Exeter
Exeter is 6.5 km north of Bundanoon and 720 m above sea-level. It is a quiet highlands village known as 'Little England' because of its trees, private gardens and climate. The first European settler in the area was James Badgery in 1821 and the town was established in 1889. Today it is a pleasant spot for a stroll. St Aidens Church of England (1895, enlarged 1903) has some fine stained-glass windows. This is a village for people who want to think they are living in the Australian equivalent to the London stockbroker belt. There gracious houses set well back from the road and approached by gravel drives which reach back from handsome entrance gates.

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History

* Prior to European occupation the district had been inhabited by members of the Tharawal (Dharawal) Aboriginal language group. It was also a meeting place for the Wadi-wadi and Gandagara people.

* The first European to explore the area was John Wilson, an ex-convict, who led a party through the area in 1798. Their mission was to find out about the area so they could report to Governor Hunter who wanted to convince deluded Irish convicts that there was not a "New World" of white people living 200 miles south-west of Sydney. During the expedition Wilson shot a lyrebird and the group saw a "cullawine" (koala).

* The two sons of Alexander Hume of Appin, accompanied by their uncle John Kennedy, investigated the area in 1814.

* In 1815 John Oxley brought cattle into the area seeking good pastureland.

* In 1818 Charles Throsby, surveyor James Meehan, Hamilton Hume and Joseph Wild explored the area looking for an overland route to Jervis Bay. In March, 1818 Throsby gave the district the name 'Bantanoon'.

* By 1824 Surveyor Harper had reserved 1200 acres which became known locally as 'Barren Ground'.

* The 1861 Land Act opened the area up for European settlement. Charles Jordan immediately took up land.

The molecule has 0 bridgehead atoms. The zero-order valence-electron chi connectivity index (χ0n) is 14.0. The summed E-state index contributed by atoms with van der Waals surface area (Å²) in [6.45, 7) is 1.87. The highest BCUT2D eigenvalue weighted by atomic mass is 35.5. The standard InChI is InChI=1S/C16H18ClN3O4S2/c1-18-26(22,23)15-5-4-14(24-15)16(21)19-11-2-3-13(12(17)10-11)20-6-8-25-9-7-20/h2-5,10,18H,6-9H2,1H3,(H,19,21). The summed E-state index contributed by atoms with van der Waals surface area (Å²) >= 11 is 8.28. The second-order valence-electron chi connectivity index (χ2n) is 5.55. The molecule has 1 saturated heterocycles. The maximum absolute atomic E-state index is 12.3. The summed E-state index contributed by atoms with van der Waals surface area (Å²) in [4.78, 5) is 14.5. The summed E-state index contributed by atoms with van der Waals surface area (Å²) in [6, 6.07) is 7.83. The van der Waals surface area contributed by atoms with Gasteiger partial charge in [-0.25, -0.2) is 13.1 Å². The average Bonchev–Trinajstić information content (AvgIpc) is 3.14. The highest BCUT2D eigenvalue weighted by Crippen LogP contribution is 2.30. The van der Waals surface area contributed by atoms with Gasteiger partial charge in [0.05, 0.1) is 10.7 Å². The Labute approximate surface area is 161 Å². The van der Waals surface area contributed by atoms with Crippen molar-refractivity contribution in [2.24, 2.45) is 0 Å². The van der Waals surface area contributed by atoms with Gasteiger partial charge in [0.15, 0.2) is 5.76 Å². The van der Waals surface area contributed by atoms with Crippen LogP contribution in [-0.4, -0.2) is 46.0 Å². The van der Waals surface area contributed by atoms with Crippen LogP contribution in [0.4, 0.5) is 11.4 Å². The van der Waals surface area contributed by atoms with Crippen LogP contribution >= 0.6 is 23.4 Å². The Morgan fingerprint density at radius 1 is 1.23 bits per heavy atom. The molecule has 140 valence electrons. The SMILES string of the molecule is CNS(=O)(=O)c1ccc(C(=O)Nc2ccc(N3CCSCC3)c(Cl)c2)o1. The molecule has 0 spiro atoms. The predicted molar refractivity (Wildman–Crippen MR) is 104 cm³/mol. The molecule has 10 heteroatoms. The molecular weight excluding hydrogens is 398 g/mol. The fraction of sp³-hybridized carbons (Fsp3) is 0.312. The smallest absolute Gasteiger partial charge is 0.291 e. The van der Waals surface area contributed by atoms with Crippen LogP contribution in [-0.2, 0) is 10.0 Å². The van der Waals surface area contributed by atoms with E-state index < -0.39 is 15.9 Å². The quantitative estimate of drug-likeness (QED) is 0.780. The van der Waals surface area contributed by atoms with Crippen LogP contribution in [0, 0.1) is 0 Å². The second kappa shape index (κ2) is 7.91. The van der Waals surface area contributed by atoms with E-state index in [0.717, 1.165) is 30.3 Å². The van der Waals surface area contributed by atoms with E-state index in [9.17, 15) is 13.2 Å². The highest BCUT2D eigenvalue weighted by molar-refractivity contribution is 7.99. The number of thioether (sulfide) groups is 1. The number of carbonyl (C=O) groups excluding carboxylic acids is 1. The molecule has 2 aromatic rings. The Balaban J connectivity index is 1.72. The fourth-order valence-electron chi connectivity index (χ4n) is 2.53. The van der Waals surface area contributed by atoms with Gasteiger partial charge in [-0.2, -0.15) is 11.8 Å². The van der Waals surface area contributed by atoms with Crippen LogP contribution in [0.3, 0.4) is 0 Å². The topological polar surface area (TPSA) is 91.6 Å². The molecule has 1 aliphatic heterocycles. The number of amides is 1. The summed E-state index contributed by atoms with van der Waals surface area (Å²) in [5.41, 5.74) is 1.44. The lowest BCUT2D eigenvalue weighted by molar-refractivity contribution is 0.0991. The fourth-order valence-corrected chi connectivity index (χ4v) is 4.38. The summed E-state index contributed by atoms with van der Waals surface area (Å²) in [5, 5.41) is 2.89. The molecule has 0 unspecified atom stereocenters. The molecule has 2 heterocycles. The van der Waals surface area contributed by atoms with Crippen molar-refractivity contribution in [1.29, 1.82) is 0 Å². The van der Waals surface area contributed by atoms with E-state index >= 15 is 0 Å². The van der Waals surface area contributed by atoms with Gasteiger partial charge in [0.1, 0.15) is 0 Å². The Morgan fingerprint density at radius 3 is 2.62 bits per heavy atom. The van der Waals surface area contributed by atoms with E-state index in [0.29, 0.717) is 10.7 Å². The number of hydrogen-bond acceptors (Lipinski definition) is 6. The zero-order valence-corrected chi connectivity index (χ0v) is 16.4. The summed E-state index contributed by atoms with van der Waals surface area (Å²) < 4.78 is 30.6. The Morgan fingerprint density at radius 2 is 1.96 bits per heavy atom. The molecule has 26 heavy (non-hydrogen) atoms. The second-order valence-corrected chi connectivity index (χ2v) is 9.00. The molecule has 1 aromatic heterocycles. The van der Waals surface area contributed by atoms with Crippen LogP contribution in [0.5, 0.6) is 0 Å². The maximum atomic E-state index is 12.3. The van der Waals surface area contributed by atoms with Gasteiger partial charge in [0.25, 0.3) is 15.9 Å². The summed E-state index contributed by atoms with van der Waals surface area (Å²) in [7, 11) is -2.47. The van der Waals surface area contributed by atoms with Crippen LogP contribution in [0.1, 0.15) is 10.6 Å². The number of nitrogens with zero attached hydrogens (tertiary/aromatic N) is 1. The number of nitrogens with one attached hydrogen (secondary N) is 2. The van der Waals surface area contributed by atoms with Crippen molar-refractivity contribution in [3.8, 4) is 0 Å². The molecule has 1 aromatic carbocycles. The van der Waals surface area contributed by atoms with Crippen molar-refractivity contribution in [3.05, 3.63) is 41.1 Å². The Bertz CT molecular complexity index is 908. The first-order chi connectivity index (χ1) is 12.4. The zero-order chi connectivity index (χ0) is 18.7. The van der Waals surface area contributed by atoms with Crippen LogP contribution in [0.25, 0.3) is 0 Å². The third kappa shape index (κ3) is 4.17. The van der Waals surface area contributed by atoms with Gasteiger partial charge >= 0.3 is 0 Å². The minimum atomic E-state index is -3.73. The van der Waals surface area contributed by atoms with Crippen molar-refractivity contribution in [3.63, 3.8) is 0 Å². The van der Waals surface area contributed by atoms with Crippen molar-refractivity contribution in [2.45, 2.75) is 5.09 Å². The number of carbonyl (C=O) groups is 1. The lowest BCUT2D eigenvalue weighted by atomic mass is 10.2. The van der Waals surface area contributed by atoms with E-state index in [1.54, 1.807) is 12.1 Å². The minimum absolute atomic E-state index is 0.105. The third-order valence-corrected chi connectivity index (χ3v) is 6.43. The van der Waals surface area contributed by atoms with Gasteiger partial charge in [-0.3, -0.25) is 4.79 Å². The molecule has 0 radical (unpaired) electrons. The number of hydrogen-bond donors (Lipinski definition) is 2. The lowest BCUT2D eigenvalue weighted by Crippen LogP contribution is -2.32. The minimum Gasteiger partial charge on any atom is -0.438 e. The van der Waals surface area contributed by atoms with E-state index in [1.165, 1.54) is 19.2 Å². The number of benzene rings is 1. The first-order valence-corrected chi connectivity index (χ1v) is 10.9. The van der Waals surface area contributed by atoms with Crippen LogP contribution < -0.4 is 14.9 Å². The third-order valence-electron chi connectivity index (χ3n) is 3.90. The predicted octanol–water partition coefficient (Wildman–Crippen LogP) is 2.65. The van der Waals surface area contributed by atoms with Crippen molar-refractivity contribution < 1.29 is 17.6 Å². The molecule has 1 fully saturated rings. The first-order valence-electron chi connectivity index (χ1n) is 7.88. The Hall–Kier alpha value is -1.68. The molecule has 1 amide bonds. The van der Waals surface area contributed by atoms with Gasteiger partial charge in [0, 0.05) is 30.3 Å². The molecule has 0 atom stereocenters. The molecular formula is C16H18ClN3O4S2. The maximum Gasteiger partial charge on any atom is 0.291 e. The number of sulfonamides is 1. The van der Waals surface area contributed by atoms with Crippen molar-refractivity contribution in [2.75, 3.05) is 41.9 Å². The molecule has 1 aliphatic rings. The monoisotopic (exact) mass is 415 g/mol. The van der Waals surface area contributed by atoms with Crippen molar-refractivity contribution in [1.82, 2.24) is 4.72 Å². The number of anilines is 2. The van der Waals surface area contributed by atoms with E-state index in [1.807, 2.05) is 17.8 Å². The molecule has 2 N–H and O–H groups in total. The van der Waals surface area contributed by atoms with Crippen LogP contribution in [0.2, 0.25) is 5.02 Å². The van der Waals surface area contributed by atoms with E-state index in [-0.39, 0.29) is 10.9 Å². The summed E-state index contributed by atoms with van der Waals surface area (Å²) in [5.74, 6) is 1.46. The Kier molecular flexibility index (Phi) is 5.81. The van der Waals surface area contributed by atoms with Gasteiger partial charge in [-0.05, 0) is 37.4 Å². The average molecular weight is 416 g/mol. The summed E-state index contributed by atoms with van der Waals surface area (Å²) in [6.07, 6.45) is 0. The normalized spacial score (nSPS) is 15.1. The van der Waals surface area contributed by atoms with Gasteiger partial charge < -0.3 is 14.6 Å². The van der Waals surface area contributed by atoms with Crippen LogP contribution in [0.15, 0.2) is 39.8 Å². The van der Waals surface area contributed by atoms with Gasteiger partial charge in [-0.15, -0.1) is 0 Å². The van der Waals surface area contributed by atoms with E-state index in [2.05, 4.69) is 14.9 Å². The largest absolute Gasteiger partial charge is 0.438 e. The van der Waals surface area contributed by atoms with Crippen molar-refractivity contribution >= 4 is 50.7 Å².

* When the railway arrived in 1868 it passed through Jordan's property and consequently the station was named Jordan's Crossing.

* The village began to emerge in the late 1860s or early 1870s.

* Coal mining commenced in 1867.

* The Great Southern Railway reached the town in 1868 and tourism grew rapidly. At the time the town was known simply as Jordan's Crossing.

* In 1870 a Primitive Methodist Church was holding services and was being used as a school.

* By the 1870s there were no Dharawal people left in the district.

* An early post office was established in 1872.

* Timber became important to the local economy in the 1870s and there were two sawmills operating.

* In 1879 the Holy Trinity Anglican Church was consecrated.

* A school was built for the local pupils in 1880. The village was still known as Jordans Crossing and the local community petition for a name change.

* By 1881 the village had a sandstone quarry, two stores, two churches and a butcher's shop. In this year the village was officially named Bundanoon.

* Bundanoon started to attract tourists in the late 1880s. At the peak there were 68 guest houses in the area. The village became a hugely popular holiday resort and a retreat for honeymooners.

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Visitor Information

Bundanoon doesn't have its own information centre. All information on the town and surrounds is available from Southern Highlands Information Centre, 62-70 Main Street, Mittagong, tel: (02) 4871 2888.

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Useful Websites

The local website - http://bundanoon.com.au/ - has useful advice on places to stay, where to eat and the diversity of activities in the district.